Over the weekend of April 1st, thousands of people faced hours-long queues at Dover Port, as they waited for immigration checks before boarding ferries to France.
This caused significant disruption to travellers, with some school trips being cancelled due to the delays. Despite the frustration and anger of those caught up in the queues, the Home Secretary, Suella Braverman, denied that the post-Brexit checks were to blame for the chaos, instead blaming the bad weather.
Braverman’s comments were met with disbelief and criticism from political opponents, who accused her of being in denial about the impact of Brexit on the border. The Green Party MP, Caroline Lucas, went so far as to say that Braverman was “on another planet as usual.”
Meanwhile, former Conservative cabinet minister David Gauke pointed out that if the UK were still part of the EU, the French would not need to do individual passport checks, which would make the process at Dover quicker. He suggested that the Dover queues were therefore partly caused by Brexit.
The situation at Dover has highlighted some of the challenges that the UK has faced since leaving the European Union. Brexit has resulted in changes to immigration checks, with travellers now required to show their passports and have their details checked by French authorities before they can board a ferry. This has led to longer waiting times at the border, which has caused frustration for travellers and businesses alike.
The chaos at Dover is just one example of the challenges that the UK faces as it adjusts to life outside the EU. However, it is clear that the situation could have been handled better. For example, the government could have provided more resources to deal with additional paperwork checks, as the Shadow Levelling Up Secretary, Lisa Nandy, suggested. There have also been complaints that coach-carrying children were not being adequately prioritized, which is a worrying sign.
It is essential that the UK government works to resolve these issues and provides support to travellers and businesses as they adjust to the new post-Brexit landscape. While there may be short-term disruptions and delays, the government must ensure that it takes steps to mitigate the impact of Brexit and ensure that the border operates as smoothly as possible.
Overall, the chaos at Dover highlights the challenges that the UK faces as it navigates life outside the EU. It is essential that the government listens to the concerns of travellers and businesses and takes steps to address these issues. While there may be teething problems in the short term, it is vital that the UK establishes a smooth and efficient border to enable trade and travel to continue seamlessly between the UK and EU.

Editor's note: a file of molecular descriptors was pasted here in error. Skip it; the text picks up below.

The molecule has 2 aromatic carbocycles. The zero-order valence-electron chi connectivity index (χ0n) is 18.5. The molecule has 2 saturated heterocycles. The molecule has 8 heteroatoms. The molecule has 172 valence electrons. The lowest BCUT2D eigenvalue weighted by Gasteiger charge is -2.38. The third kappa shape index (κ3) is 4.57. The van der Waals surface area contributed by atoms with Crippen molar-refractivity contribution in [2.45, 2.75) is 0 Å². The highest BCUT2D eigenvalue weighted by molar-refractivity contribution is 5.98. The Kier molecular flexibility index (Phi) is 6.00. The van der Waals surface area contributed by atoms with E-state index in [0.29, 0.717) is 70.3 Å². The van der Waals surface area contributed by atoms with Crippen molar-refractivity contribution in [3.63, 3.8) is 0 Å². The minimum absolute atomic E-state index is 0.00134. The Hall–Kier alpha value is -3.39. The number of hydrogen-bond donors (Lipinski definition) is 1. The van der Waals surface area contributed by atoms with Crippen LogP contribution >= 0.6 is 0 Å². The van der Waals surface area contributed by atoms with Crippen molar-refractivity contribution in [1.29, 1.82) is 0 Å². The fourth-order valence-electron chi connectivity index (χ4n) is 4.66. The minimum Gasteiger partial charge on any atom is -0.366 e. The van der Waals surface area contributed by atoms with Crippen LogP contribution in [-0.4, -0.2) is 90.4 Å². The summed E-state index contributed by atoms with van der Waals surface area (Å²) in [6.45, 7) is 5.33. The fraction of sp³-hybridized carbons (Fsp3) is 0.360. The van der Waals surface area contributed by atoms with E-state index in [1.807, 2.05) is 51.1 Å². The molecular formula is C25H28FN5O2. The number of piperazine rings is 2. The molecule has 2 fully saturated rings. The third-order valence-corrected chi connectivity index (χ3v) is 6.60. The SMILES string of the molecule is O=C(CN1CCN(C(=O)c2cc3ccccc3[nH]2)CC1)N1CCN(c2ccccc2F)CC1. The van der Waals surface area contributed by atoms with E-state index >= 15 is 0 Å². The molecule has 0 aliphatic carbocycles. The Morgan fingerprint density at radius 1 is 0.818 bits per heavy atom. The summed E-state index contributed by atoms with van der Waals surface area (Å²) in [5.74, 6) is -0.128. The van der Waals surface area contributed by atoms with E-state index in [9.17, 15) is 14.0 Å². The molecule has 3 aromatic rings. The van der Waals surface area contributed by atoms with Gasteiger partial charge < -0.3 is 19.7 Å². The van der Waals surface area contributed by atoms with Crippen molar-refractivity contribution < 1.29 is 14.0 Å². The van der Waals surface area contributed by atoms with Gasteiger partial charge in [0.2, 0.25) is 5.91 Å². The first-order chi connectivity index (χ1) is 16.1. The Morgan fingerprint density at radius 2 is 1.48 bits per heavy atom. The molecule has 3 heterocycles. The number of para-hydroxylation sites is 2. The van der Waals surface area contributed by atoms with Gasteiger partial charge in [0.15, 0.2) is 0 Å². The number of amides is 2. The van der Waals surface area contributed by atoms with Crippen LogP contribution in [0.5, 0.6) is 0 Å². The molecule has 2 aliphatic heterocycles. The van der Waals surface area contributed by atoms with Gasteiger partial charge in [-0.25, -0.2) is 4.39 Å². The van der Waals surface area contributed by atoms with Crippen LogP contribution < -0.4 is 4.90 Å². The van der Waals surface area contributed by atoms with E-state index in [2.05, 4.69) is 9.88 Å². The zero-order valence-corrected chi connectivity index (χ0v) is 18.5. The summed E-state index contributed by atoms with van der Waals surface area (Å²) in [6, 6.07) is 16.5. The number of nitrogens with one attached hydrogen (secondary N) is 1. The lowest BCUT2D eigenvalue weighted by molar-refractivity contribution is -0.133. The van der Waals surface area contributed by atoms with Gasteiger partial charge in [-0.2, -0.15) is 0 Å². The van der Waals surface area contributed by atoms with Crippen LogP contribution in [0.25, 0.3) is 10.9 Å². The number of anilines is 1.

The situation at Dover can be solved through a combination of short-term and long-term solutions. In the short term, the UK government can work with ferry companies and the Port of Dover to ensure that resources are in place to deal with additional paperwork checks and to manage the sheer volume of traffic. This may include increasing staffing levels at the border, deploying additional technology to speed up checks, and working with French authorities to streamline the immigration process.
Ferry companies can also take steps to manage the situation, such as increasing the number of sailings, providing regular updates to customers, and prioritizing coaches carrying children and other vulnerable groups. They can also work with the Port of Dover to ensure that there is adequate food, water, and sanitation available for those stuck in queues.
In the long term, the UK government can work to address the root causes of the problem. This includes addressing any inefficiencies in the border process, investing in infrastructure and technology to speed up checks, and negotiating agreements with other countries to streamline the immigration process.
The government can also work to mitigate the impact of Brexit on the border by negotiating new agreements with the EU and other countries. This could include agreements on mutual recognition of standards, which would reduce the need for additional checks and paperwork.
Ultimately, the situation at Dover highlights the need for a comprehensive and coordinated approach to managing the border. This requires close collaboration between the government, ferry companies, and other stakeholders, as well as a long-term commitment to investing in the infrastructure and technology needed to streamline the immigration process. By taking these steps, the UK can ensure that the Dover queues do not become a permanent feature of post-Brexit travel.